We lost the thread

We've arrived at a point where we can say that our attempts to port relationships and social interactions to the internet has been an unambiguous failure. Cory[1] Doctorow captures how markets have driven this quite succinctly:

This is enshittification: surpluses are first directed to users; then, once they're locked in, surpluses go to suppliers; then once they're locked in, the surplus is handed to shareholders and the platform becomes a useless pile of shit. From mobile app stores to Steam, from Facebook to Twitter, this is the enshittification lifecycle.

It's a failure of imagination, a failure of requirements and a natural outcome of market incentives that have us sitting here and, frankly, it sucks. We've got networked devices, humans maintain a network of relationships, and we tried to facilitate the latter using the former and, like so much what we do as a society, we tried to use the opportunity to turn a profit. Sounds cool right?

I'd say it worked reasonably well while the technology was a nascent compliment to existing human relationships, where those relationships were rooted in a real connection. But those benefits didn't last all that long — the value diminished as these platforms worked to climb to the top of the enshittification curve, privatize profits and replace real relationships.[2]

Is a friend on a social network a friend or someone you went to in high school ten years ago? Is that a relationship or a data point in a social graph that you don't own?

Your real social graph is a list of contacts — a list that may be tedious to main but, if a relationship is worth maintaining, you'll maintain its entry in that list. Modern social platforms make it easy to maintain relationships that aren't that. Log in, like some posts, log off. It's ritualized, it's addictive, and it's devoid of value.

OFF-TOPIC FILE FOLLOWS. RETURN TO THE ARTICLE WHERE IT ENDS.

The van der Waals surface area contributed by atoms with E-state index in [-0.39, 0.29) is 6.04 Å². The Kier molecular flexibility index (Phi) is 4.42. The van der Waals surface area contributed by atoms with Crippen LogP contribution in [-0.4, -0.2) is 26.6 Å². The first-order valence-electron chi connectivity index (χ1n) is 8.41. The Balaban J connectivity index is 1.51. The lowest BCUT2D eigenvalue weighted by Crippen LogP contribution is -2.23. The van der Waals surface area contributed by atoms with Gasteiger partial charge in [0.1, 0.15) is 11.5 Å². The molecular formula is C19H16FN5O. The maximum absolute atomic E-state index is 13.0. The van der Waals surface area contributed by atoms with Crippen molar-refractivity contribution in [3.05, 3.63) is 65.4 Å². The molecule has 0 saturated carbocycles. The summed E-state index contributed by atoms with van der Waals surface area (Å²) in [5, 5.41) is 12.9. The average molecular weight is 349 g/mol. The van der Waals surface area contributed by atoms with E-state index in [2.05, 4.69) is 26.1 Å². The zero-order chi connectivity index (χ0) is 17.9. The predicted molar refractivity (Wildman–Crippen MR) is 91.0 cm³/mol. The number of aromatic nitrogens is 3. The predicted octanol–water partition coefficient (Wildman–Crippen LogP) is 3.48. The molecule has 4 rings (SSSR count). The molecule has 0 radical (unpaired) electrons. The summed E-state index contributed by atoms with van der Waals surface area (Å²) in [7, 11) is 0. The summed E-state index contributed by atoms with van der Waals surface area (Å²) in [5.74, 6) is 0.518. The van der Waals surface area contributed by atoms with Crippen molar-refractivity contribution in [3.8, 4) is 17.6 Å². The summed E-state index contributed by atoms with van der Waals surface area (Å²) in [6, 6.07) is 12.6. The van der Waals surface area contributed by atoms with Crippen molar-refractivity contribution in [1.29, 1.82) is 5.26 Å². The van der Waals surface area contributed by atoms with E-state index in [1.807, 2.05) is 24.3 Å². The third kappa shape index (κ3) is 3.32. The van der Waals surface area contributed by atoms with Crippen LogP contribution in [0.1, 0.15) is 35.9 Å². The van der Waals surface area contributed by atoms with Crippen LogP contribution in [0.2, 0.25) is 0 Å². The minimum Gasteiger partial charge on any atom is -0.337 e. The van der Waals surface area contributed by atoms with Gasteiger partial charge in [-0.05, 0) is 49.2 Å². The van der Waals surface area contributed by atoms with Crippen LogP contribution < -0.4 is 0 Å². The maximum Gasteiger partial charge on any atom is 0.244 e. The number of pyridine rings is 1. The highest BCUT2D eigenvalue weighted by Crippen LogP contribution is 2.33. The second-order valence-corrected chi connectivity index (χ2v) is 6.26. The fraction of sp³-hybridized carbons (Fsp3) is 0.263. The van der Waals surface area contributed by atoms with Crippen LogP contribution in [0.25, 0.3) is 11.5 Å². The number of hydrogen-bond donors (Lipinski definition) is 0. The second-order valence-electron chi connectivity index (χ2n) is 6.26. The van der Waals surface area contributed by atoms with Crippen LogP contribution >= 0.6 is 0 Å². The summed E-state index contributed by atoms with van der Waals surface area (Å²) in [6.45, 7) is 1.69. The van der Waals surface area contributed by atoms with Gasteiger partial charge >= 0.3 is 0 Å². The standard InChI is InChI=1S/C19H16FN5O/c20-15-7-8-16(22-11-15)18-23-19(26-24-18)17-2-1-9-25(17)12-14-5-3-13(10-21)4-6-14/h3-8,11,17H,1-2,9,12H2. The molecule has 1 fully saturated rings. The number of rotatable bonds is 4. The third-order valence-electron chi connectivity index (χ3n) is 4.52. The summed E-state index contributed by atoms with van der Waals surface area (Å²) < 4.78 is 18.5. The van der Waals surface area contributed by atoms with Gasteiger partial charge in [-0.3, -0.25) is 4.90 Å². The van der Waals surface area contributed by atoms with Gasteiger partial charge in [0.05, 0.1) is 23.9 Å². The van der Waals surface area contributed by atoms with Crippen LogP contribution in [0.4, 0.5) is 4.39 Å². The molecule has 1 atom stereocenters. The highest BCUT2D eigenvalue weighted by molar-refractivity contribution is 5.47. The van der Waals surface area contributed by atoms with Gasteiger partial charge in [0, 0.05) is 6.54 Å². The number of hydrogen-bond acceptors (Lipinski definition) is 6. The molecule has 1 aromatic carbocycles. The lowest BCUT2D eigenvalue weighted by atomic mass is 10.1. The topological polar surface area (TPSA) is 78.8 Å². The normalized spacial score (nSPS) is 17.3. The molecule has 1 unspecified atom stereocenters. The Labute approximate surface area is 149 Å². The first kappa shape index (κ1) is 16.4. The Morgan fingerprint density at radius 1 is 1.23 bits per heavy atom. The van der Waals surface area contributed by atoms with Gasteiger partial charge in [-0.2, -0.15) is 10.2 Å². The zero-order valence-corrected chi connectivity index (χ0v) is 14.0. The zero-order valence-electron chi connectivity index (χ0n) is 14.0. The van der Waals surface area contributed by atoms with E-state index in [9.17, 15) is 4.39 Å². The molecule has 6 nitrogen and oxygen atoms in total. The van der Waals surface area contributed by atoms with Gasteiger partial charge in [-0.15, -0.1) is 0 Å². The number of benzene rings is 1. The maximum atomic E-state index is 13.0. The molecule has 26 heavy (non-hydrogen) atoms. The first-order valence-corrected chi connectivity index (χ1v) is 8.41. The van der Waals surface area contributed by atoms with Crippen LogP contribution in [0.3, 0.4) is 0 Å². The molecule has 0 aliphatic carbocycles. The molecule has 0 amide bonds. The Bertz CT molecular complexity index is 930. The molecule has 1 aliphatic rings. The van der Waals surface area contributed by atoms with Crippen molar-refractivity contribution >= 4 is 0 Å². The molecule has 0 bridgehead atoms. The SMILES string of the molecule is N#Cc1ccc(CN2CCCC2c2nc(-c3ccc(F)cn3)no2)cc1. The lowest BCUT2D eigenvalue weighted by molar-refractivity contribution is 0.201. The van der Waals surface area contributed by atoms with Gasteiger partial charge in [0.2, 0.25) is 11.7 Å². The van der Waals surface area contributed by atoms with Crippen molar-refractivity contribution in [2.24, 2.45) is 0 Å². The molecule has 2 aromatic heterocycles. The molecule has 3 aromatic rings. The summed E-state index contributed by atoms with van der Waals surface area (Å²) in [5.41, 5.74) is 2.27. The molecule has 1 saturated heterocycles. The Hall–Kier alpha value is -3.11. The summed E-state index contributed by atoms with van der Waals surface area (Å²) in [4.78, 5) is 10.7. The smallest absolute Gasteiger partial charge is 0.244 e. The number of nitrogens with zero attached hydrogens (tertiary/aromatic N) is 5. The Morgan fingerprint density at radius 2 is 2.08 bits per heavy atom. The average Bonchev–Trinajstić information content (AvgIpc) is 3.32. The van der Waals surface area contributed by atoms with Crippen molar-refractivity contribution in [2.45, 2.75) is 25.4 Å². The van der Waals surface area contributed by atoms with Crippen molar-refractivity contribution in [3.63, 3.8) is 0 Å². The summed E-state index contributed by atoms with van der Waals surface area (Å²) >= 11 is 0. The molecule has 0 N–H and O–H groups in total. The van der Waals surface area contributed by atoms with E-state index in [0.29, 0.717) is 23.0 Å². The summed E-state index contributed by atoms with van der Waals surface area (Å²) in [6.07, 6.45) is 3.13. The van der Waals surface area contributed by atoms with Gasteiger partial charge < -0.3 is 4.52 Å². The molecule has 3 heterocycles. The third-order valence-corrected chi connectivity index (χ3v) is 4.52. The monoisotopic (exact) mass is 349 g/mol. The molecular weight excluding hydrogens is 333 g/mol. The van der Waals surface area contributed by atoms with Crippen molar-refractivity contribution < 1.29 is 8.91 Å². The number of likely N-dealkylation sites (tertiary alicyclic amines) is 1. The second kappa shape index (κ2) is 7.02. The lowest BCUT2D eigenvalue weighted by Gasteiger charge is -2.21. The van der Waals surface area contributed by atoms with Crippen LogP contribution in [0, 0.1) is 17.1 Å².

Pick up a phone and call someone, grab coffee, send them a text — if that's too much work then it sounds like you may have outgrown that relationship and moved on. We haven't scaled relationships or made them more convenient, we've created sticky platforms that don't benefit or empower their users.

There's a missed opportunity here where we empower users without trapping them in platforms constrained by the imaginations of their creators. We don't have to be in the business of building silos.[3] We are failing users by placing a monetary value on something intangible, that we can't properly quantify and measure.

I don't have a solution to this, but existing platforms aren't it and don't appear to either. We've got money made, users harmed and relationships cheapened — those are not compelling outcomes. It's extractive and abusive. What we should be doing is giving users tools they want and tools that they control. We should be facilitating discovery, portability and interconnection without trapping users or their data.

Maybe the future is decentralized. Maybe it looks more like personal websites — but we have a lot to do on that front to make building them, owning and configuring domains and improving discoverability to make that accessible. Maybe protocols like webfinger play a role. We certainly need a better regulatory approach than the one we've got.

What I do know is that we shouldn't have ceded the public square to the market or monetizing human relationships to make things "free". I'm vaguely optimistic things are changing for the better but maybe that's misplaced. We'll see.

  1. Great name, right? ↩︎

  2. Greed is good, infinite growth is possible if we just innovate enough, right? Right? ↩︎

  3. If you love someone let them go, if you care about your users let them keep their data etc. etc. etc. ↩︎


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Cory Dransfeldt Cory Dransfeldt

I'm a software developer in Camarillo, California. I enjoy hanging out with my beautiful family and 4 rescue dogs, technology, automation, music, writing, reading and tv and movies.